Business associations reacted angrily on Tuesday after a government minister in charge of Brexit border preparations accused them of taking a “head in the sand approach” to the coming border frictions with the EU.
Theodore Agnew, a minister working on preparations for Brexit at the Treasury and Cabinet Office, told MPs that business needed to be “more energetic” in preparing for the UK’s departure from the EU single market and customs union in just 80 days’ time.
“Ultimately, the government can only do so much,” he said. “If businesses haven’t engaged in the process and understood the processes from 1 January, that has to be their responsibility.”
The minister’s blunt warning drew an indignant response from business groups that have repeatedly demanded clarity and urgency from the government on new border processes and IT systems, many of which are still not in place.
“A ‘head in the sand approach by traders’? That’ll go down well,” said Tim Rycroft, chief operating officer of the Food and Drink Federation, in a sarcastic response posted on Twitter. Food and drink is one of the industries most exposed to the coming changes.
Stewart Wood, a Labour peer who sits on the Lords’ EU committee, said Lord Agnew had provided a “spectacularly unfair characterisation” of business preparations, noting that many had been “pleading for guidance, clarity and timelines for months”.
Alex Chisholm, permanent secretary of the Cabinet Office, told MPs last week that about one-third of businesses still believed there would be an extension to the transition period, deepening fears of a lack of preparedness in the business world.
Lord Agnew also drew fire from the Road Haulage Association after saying he was more interested in talking to groups that were more “integrally involved” in cross-border trade, rather than the haulage group, which has highlighted the government’s shortcomings in the past.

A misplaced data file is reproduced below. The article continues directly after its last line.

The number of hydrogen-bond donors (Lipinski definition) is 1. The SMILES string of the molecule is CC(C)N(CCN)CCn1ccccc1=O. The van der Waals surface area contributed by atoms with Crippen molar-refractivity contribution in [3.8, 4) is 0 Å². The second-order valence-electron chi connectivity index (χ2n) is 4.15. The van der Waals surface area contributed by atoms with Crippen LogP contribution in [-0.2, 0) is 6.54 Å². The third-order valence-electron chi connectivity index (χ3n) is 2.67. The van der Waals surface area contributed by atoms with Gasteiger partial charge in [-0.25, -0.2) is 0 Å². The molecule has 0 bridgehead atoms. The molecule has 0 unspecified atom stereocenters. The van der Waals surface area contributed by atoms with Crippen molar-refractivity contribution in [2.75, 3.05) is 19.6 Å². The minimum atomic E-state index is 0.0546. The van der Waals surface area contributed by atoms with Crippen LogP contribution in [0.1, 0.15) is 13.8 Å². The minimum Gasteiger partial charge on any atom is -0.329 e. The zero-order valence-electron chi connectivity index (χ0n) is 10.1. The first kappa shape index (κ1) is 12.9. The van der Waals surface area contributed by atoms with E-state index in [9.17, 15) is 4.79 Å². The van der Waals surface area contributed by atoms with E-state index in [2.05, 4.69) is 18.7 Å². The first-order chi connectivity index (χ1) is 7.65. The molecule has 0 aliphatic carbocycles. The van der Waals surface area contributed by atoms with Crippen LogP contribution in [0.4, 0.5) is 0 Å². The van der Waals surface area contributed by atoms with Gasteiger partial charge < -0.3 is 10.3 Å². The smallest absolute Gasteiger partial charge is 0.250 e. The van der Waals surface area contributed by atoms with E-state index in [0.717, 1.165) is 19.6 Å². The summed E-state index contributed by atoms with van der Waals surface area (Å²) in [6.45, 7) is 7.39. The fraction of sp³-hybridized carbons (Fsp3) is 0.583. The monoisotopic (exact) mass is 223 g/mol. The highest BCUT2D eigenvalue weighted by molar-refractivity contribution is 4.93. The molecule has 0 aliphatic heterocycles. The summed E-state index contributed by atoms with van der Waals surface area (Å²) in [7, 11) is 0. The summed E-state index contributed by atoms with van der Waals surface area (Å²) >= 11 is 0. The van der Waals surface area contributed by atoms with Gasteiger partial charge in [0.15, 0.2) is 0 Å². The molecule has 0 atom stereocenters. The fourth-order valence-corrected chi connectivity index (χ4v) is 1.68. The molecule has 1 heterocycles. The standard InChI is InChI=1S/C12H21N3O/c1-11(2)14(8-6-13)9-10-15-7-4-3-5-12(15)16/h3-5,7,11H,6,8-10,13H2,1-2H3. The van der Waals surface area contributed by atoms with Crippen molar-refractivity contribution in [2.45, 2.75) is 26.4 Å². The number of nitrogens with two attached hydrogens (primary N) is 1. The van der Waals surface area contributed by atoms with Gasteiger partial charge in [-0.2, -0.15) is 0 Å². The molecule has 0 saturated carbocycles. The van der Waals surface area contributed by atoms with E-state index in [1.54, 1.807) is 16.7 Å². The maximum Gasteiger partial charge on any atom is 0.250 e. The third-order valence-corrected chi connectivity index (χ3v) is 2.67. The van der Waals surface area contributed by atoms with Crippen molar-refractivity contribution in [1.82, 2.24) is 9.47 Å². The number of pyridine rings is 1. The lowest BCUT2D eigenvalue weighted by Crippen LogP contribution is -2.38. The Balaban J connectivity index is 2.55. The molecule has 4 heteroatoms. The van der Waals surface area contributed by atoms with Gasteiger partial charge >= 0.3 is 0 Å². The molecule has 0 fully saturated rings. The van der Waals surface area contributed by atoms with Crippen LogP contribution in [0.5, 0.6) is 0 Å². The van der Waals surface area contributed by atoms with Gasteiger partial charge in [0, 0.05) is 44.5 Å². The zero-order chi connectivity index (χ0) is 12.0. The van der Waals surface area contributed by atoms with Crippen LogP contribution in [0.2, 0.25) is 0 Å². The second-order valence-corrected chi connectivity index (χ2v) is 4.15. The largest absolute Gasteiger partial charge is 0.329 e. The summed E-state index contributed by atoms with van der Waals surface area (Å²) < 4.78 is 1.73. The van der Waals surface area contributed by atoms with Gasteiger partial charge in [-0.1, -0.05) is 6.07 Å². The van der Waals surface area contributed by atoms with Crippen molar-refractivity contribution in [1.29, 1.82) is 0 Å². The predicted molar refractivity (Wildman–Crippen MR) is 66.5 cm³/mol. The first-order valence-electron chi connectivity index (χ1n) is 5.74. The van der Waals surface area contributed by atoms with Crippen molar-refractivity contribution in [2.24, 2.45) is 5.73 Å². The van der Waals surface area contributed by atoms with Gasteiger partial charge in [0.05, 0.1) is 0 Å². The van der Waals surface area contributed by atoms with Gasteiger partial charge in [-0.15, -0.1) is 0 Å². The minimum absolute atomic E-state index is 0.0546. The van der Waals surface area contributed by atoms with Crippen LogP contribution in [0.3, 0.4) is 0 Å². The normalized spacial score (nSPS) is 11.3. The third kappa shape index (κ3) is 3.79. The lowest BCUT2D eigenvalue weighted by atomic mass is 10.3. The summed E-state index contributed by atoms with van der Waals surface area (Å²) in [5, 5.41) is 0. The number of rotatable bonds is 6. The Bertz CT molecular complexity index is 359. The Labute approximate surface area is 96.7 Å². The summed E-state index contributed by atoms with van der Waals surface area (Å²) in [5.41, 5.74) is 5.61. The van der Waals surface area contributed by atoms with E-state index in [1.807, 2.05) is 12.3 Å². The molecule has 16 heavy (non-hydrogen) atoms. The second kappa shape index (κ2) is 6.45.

Richard Burnett. the RHA’s chief executive, replied on Twitter: “It’s clear Lord Agnew doesn’t understand how the logistics industry works and that hauliers will have to provide the full service of customs declarations as well due to the shortage of agents. Of course he can leave us out and ignore us, but at his peril.”
HM Revenue & Customs has estimated that up to 260m new customs declarations will be completed per year at a cost of £15bn, with industry estimating that up to 50,000 new customs agents will be required to help industry deal with the coming red tape.
Lord Agnew said he believed trade groups such as Logistics UK, the freight transport lobby, and the British International Freight Association (Bifa) were “less worried” about a shortage of customs agents than a few months ago because of growing use of technology.
Elizabeth de Jong, policy director at Logistics UK, said the group had been “proactively urging its members to make sure that they and their customers prepare as much as possible for the new trading conditions” after January 1.
Last month, a survey of Bifa members found that two-thirds of customs brokers said they would not have enough staff to handle the extra paperwork. The survey was sent to Lord Agnew to highlight their concerns.
“The gentleman has selective hearing,” added an industry insider who has been involved in consultations with the government on the future border.
Along with Lord Agnew’s attempt to “wake up” business to the urgency of the coming changes, the government announced on Tuesday that it had signed a £77.6m contract with ferry operators to ensure critical goods, including medical supplies, would reach the UK even in a “no deal” outcome.
The government has warned that queues of up to 7,000 trucks could form at Dover in a “reasonable worst-case scenario”, but said the contracts would cover up to 3,000 trucks a week into other ports, such as Harwich and Hull.
Transport secretary Grant Shapps said the six-month contracts with Brittany Ferries, DFDS, P&O and Stena would ensure critical goods would reach the UK “irrespective of the outcome of the negotiations”.